In order to fulfill the mitzva of the four cups, or any other mitzva that involves drinking wine (such as kiddush, havdala, Birkat Ha-mazon, and wedding ceremonies), there must be a significant amount of wine in the cup. The Sages determined that the cup must contain at least a quarter of a log (a “revi’it”) of wine. Less than this is not a significant amount of wine and does not suffice to fulfill the obligation (Pesaĥim 108b).
A revi’it is equal in volume to an egg and a half. R. Ĥayim Naeh calculated, based on writings of Rambam and other Rishonim, that this is 86 milliliters. However, more precise measurements showed that it is c. 75 ml (see Peninei Halakha: Berakhot 10:11). This amount, however, is not agreed upon by everyone. The exile gave rise to uncertainties regarding the size of olives and eggs, and some later Ashkenazic poskim (Noda Bi-Yehuda, Ĥazon Ish) rule that today’s eggs are only about half the size of eggs in the time of the Sages. Therefore, a revi’it is closer to the volume of three of today’s eggs, c. 150 ml. This stringent measure is known today as a “Ĥazon Ish shi’ur.”
In practice, the lenient opinion is the standard, and this is the practice of Sephardim. However, MB 271:68 and 486:1 states regarding the practice of Ashkenazim that it is best to take the stringent opinion into account with regard to mitzvot of Torah origin like kiddush and havdala. However, when it comes to rabbinic mitzvot like the four cups at the Seder or the minimum amount that must be drunk in order to recite a berakha aĥarona (a blessing recited after eating or drinking), we use the smaller measure, in keeping with the majority opinion. Those who wish to be stringent, and who enjoy drinking wine, are commendable.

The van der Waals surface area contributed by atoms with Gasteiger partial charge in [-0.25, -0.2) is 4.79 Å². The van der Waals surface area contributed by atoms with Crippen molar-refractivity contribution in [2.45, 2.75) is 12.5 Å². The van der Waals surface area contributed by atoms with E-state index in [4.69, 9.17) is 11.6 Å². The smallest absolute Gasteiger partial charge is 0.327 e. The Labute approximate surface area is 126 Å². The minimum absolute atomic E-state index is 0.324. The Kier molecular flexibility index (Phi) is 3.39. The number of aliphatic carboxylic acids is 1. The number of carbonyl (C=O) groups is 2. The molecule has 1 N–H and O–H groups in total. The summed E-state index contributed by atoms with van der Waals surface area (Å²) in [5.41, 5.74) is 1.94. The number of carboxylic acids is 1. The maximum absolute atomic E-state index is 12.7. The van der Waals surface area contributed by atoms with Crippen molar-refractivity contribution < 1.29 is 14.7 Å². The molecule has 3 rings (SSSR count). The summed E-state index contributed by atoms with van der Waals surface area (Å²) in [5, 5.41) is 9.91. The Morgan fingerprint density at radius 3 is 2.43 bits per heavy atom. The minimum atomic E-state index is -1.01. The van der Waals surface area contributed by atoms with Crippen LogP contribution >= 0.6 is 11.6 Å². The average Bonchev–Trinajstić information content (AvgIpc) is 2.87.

One must also take care to meet the Sages’ requirements for a kos shel berakha (a cup of wine linked to the performance of a mitzva). A broken cup must not be used, and the cup, however large, must be filled with wine in honor of the mitzva.
The cup must be clean, thoroughly rinsed inside and out, before the first cup. However, as long as it has not become dirtied, it is unnecessary to wash it again for subsequent cups, since all four cups are considered one continuum (MB 473:68). Nonetheless, some take care to wash the cup before drinking each time (Kaf Ha-ĥayim 473:1).
. Kaf Ha-ĥayim 472:1 states, based on Zohar, that one should rinse the cup again before Birkat Ha-mazon. Some had the custom of preparing a basin of water and immersing the cups in it between each drinking. Nowadays, this practice is not as nice, since the water in the bowl becomes dirty; we would not consider such cups clean. One who wants to be strict should rinse his glass in the sink. Most poskim maintain that one need not rinse out the cups in the middle of the Seder.